Mother’s helpers

Holiday break is over and I finally have some writing time! (We played and played over break — sledding, skating, skiing, phew! We had a blast.) So I have a lot of topics swimming around in my head, but I’m going to start with an update on contributions, beginning with this chat I had with a friend of mine about her holiday plans:

  • Friend: “We always do dinner at my mother-in-law’s down the road. I’d love to have it at our house sometime, but I don’t like having my husband’s sister and brother over because they never help. I can’t blame them though, it’s how they were raised.”
  • Me: “Oh, you mean she doesn’t let them help?”
  • Friend: “No. She’s a lunatic! She has to have everything just so.”
  • Me: “Does she like it that way or does she complain that they don’t help?”
  • Friend: “Oh, she complains. She gets really crabby, so I step in and do the helping.”

Listening to this I heard Vicki’s voice loud and clear in my head: “Kids don’t grow out of, they grow INTO. Look around at the adults you know — the whiners, the blamers, the bossers, the avoiders, the stallers …” And here was proof. You want helpful kids? Let them help!!! Certainly easier said than done, but … it … works. Period.

Starting a habit of contributions at ages 7, 9, and 12 is a two-steps-forward, one-step-back process. But what’s the alternative? A crabby mom and kids who grow up not knowing how to help and feeling bad about it and then not being invited to dinners because they’re not helpful? Ugh. That is just not an option.

So onward we go. Day-to-day progress feels slow, but compared to six months ago? Amazing! We are at the point now where most days I don’t say anything and it all gets done. A couple of days a week, I do the yes-as-soon-as thing (which Charlotte has grown to despise. She said, “Moooom, why can’t you just say ‘When this is done, then we can…’” So ok, I’m easy!)

But it has not been easy to get here. I had to continually force myself not to slip back into grumpy-maid-mode. I still regularly stop myself in mid-reach, about to pick up after them like I did for ten years. I force myself to step over the stuff on the floor, to work around the dirty dish left on the table, and trust that it will get done later that day and that they are learning and forming new habits a tiny bit every day. And they are.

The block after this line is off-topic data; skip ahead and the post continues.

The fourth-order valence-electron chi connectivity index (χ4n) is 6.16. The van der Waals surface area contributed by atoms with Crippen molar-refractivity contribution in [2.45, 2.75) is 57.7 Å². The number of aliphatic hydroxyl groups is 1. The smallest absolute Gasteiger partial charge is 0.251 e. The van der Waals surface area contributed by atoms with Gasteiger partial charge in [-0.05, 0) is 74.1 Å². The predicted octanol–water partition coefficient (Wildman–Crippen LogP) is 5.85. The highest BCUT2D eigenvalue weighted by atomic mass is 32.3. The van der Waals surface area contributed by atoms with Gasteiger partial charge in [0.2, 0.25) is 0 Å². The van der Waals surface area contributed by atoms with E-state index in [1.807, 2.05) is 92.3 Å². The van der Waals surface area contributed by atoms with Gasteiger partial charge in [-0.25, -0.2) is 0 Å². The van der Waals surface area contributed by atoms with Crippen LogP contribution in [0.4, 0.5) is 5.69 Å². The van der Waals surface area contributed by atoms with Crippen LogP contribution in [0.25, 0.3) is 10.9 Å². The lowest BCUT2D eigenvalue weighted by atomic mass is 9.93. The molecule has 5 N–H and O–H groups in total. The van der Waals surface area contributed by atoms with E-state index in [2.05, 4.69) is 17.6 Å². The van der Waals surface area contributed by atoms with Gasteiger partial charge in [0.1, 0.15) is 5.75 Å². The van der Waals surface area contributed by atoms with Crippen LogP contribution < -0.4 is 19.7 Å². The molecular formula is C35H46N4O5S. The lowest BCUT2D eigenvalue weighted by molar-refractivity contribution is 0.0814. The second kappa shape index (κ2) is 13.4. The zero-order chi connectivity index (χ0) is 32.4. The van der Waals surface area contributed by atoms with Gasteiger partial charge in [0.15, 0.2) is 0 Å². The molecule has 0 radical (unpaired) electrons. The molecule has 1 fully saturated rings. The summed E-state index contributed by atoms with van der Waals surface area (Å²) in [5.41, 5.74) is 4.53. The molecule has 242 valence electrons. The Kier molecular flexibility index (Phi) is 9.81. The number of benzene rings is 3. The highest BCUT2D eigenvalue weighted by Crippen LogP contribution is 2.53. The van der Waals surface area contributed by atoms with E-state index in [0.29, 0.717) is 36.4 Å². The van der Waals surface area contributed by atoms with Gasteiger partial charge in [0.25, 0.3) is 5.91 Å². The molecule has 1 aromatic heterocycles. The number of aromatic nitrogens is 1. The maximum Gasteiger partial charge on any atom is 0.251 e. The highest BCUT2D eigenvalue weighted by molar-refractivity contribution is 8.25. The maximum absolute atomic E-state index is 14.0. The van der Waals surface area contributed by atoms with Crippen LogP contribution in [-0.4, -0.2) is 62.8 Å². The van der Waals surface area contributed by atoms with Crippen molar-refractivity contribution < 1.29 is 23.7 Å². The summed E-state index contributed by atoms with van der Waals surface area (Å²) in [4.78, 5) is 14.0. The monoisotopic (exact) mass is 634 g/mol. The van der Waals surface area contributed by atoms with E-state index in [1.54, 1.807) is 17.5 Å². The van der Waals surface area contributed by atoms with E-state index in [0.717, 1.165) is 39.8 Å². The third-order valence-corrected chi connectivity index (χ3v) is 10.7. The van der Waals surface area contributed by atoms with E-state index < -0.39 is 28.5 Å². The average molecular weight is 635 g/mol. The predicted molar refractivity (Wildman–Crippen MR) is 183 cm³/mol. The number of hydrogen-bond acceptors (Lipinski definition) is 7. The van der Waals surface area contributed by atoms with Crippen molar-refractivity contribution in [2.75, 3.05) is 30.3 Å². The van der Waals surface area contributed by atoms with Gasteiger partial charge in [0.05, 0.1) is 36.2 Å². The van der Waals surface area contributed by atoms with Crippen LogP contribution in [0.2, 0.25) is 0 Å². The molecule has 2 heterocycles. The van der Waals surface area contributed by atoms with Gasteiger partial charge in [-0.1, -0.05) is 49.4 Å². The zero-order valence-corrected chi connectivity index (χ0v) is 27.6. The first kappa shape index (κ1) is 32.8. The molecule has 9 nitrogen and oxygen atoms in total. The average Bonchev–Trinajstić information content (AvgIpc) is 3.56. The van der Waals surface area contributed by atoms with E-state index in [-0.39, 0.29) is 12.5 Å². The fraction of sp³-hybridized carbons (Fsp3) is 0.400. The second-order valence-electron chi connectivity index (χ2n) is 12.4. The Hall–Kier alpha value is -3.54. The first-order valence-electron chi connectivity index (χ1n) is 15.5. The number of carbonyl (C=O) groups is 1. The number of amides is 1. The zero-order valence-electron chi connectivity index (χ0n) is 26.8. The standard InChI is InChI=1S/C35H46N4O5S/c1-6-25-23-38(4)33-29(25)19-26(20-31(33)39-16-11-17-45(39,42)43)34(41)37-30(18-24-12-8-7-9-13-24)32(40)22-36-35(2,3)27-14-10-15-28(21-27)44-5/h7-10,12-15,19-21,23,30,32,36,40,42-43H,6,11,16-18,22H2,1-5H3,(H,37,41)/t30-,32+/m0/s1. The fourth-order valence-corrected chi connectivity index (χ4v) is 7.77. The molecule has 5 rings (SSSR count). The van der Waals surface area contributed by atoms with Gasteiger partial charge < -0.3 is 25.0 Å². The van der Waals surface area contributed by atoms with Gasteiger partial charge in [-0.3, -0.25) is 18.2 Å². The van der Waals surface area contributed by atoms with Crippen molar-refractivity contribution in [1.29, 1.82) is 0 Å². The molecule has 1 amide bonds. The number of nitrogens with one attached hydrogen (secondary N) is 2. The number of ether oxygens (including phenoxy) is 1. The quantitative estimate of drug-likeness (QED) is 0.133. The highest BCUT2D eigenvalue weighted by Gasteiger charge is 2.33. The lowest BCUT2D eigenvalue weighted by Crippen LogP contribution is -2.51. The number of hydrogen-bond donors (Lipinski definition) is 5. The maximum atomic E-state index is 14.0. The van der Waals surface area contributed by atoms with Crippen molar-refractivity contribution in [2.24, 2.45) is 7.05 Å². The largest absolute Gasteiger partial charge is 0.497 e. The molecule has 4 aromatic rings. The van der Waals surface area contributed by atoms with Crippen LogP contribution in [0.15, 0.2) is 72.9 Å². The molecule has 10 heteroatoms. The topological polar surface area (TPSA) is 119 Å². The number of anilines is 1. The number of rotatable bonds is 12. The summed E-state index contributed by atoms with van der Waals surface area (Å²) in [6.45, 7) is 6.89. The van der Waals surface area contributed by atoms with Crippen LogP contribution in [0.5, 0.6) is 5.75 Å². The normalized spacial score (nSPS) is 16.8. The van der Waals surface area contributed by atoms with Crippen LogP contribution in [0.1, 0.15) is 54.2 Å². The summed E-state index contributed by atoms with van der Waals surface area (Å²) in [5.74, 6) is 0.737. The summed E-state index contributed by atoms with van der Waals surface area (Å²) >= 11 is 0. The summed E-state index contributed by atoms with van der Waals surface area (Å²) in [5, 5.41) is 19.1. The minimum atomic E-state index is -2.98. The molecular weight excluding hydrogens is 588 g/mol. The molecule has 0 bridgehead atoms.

There were a couple of nights over the holiday when we were out and got home late and I excused them from their contributions. So I picked up the slack after they were all in bed and was reminded of all the work I used to do on my own!!! I told them the next day, “Oh my goodness, I did all your contributions last night and that’s a lot of work! So I want to thank you for all that work you’ve been doing. It makes a huge difference to me and our whole family!” Fenner did a big grin and said, “Yeah, mom, it is a lot of work!” And the next day I heard her after she’d picked up the mudroom, “Check out the mudroom, Ellen, it’s beautiful!”

Now that’s not to say I don’t still get attitude from them. I get plenty. Ignore, ignore, ignore. It’s their job to resist, it’s my job to encourage. The other night I left this note on the dishwasher:

And later I found this in its place:

These days I use humor as much as possible for a bad-attitude-antidote. That’s a habit I’ve worked to form, and that’s the reason Fenner’s note made me smile and think, “You go girl.”